So, Senator Scott Brown (R-MA) has decided to vote No on Congressman Paul Ryan’s (R-WI-01) Path to Prosperity. I’m not surprised or even disappointed in that. I predicted events like this back in January, 2009.
But don’t start believing that Brown is the answer to everything. He’s not. In a few years, if he’s still around, many will be complaining about what a RINO he is. Well, guess what? If you want a Republican elected in MA, or ME, or NY, s/he’s probably going to be a RINO. Even Rudy Giuliani (R-NY) qualifies at least on social issues.
What does disappoint me are his reasons.
First, I fear that as health inflation rises, the cost of private plans will outgrow the government premium support— and the elderly will be forced to pay ever higher deductibles and co-pays. Protecting those who have been counting on the current system their entire adult lives should be the key principle of reform.
Ryan agrees. That’s why his plan makes no changes for people over 55.
Second, Medicare has already taken significant cuts to help pay for Obama’s health care plan. The president and Congress cut a half trillion dollars to the private side of Medicare — meaning seniors are at risk of losing their Medicare Advantage coverage.
Again, Ryan agrees. In fact, he’s stated unequivocally that the only people that want to cut Medicare are Democrats, and that they’ve already done so with ObamaCare. Also, as I said above, his plan makes no changes for people over 55. So seniors are at no more risk of losing anything with the Ryan plan than without.
What’s important is that we get started now and, where appropriate, phase changes in over time. This phase-in should be another principle of reform: give our future seniors enough years to adjust to the “new normal.”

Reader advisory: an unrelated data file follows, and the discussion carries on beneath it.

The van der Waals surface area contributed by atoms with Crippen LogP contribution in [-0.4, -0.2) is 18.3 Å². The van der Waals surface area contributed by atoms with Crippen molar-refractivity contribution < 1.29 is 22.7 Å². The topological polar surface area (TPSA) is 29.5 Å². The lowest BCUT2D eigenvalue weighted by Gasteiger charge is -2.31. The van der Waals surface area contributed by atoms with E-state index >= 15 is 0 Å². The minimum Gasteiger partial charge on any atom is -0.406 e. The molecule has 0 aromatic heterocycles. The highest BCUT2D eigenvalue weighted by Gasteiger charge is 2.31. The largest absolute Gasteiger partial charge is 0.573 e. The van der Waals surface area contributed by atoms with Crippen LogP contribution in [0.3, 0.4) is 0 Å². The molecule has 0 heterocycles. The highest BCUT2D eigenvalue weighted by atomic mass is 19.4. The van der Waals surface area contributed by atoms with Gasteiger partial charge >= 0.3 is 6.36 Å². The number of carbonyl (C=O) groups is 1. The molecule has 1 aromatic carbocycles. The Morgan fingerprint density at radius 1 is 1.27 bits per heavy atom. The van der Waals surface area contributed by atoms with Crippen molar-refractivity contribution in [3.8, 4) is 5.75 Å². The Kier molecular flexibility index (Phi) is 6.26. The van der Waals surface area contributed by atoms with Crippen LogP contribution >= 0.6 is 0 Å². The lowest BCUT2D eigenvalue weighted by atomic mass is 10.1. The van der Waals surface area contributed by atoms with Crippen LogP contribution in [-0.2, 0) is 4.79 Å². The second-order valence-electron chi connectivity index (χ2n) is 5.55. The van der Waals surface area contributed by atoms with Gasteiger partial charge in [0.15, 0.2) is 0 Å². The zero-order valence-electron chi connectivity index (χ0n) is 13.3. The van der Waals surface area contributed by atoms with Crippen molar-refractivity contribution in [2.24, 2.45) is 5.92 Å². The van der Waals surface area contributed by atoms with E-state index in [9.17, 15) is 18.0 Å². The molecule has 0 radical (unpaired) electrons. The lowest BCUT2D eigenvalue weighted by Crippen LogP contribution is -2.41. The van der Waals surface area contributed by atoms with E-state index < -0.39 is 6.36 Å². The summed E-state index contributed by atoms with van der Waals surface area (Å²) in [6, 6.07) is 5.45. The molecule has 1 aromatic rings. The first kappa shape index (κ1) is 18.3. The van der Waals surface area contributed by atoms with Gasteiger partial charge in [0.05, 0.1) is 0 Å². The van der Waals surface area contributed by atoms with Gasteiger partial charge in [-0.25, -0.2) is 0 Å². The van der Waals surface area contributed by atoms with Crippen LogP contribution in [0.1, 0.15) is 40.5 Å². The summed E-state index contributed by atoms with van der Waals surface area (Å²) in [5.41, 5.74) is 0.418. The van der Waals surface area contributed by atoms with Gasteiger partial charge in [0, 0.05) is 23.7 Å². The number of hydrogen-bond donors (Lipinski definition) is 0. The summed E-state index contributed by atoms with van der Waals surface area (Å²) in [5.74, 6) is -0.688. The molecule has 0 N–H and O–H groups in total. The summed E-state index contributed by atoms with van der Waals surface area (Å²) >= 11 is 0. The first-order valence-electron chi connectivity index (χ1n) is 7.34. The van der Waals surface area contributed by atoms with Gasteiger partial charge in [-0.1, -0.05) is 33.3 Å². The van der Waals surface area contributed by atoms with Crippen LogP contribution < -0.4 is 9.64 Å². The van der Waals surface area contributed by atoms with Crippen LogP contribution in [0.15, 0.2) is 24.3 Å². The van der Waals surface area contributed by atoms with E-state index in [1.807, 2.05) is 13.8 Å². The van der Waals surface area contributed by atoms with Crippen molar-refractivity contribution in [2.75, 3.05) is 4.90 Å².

Ryan agrees. In fact, this is exactly what his plan does.
I have made boosting jobs, reducing spending and repairing our economy my top priorities in the Senate. I plan on continuing to work with people of goodwill - in either party - to solve the very real problems we face. Our country is on an unsustainable fiscal path.
Still in 100% agreement with Ryan here.
And he closes with:
This is not the time for finger-pointing or the usual blame game. For every reckless decision - on both sides of the aisle - that led us to this point where we are $14 trillion in debt, we now will have to make a hard decision to help get the country on the right track.
That track must lead to a sound financial future — where we protect and provide for the elderly while also promoting fiscal responsibility.
Does he realize that he’s pretty much quoted Paul Ryan in every thing he’s said here?
Look, I can handle voting against the plan. I never thought he’d be a solid conservative anyway. But, when you claim that you can’t vote for it because what you’re looking for is something exactly like the plan, then you either haven’t read the plan or you’re lying.
Neither of the above is acceptable. And that’s what surprises, disappoints, and angers me.